The Like a Girl advert has been all over social media this week: another example of thought-provoking gender-aware marketing (even if it IS by Proctor and Gamble). It mirrors the recent Dove, Pantene and No.7 adverts, but with the crucial difference that Always aren’t pretending that women’s empowerment is based entirely on looking good. It’s also reminiscent of the Ban Bossy campaign; challenging the many acceptable ways of talking about women negatively.
I’ve always been a feminist, but my beliefs and feelings have clarified since I had a daughter: and my feelings are pretty much disbelief and anger. There are so many disturbing, seemingly unstoppable trends – whether it’s insidious cultural noise or more serious complicity with abuse.
Last month I found out that my niece (aged 9) now refuses to wear shorts and dresses… she has stopped doing sport where she needs to show her legs, because apparently they are “too hairy”. She has already got the message that it’s more important for her to look a certain way than to run fast, to be free. Unless she can get over this, is there any chance at all now that she’ll be a runner, or a swimmer or just a lover of jumping around in the sun? What else is going to be squeezed out of her enjoyment in life over the next 7 years?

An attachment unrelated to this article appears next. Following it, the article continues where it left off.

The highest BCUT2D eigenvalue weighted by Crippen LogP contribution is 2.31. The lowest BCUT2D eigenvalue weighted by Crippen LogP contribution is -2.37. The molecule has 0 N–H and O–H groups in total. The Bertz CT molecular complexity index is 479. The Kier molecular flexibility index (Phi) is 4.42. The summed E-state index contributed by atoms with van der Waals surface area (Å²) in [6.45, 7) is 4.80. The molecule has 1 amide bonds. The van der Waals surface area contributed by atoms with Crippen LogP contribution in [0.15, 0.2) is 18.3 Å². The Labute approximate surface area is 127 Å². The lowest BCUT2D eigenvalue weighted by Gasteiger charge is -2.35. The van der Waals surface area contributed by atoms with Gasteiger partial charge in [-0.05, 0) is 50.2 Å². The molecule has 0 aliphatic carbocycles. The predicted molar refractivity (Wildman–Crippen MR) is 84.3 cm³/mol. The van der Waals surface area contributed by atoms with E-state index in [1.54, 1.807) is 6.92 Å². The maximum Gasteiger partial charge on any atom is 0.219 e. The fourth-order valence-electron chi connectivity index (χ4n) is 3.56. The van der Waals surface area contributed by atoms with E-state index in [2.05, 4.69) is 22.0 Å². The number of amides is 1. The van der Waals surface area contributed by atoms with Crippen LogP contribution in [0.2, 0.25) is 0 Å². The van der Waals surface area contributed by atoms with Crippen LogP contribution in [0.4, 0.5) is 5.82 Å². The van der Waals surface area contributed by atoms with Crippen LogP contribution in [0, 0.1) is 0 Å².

And then… The combination of that grim-sounding Magaluf sex video, Rolf Harris’ conviction, the fact that so many women are abused by their exes by the publication of sexually explicit images online…
…And that this latter action is not currently illegal.
How is this possible? How is it possible for someone to take a private photo or video of me and put it up for men to laugh at or wank over, and this isn’t a violation of my human rights and protected by law? Our laws are not keeping up with the tidalwave of bullying and woman-hating in new media. We need a speedier solution than years of dragging bills through parliament.
It may be the hair-dye talking, but I feel that the time for a revolution has arrived. Having skirted round the edge of direct action for a number of years, it seems that words no longer make change happen: it’s all about the action. And if you can film that action and not get prosecuted, so much the better.
As a teenager I wished I was a man. It seemed to be the only way to have a fulfilled, free life and to be the person I wanted to be. But I think differently now. I want to be a woman – but a woman in a society that behaves radically differently from how ours does. And I for one am ready to be part of that revolution.
This post is dedicated to Gloria Steinem – “Power can be taken, but not given. The process of the taking is empowerment in itself”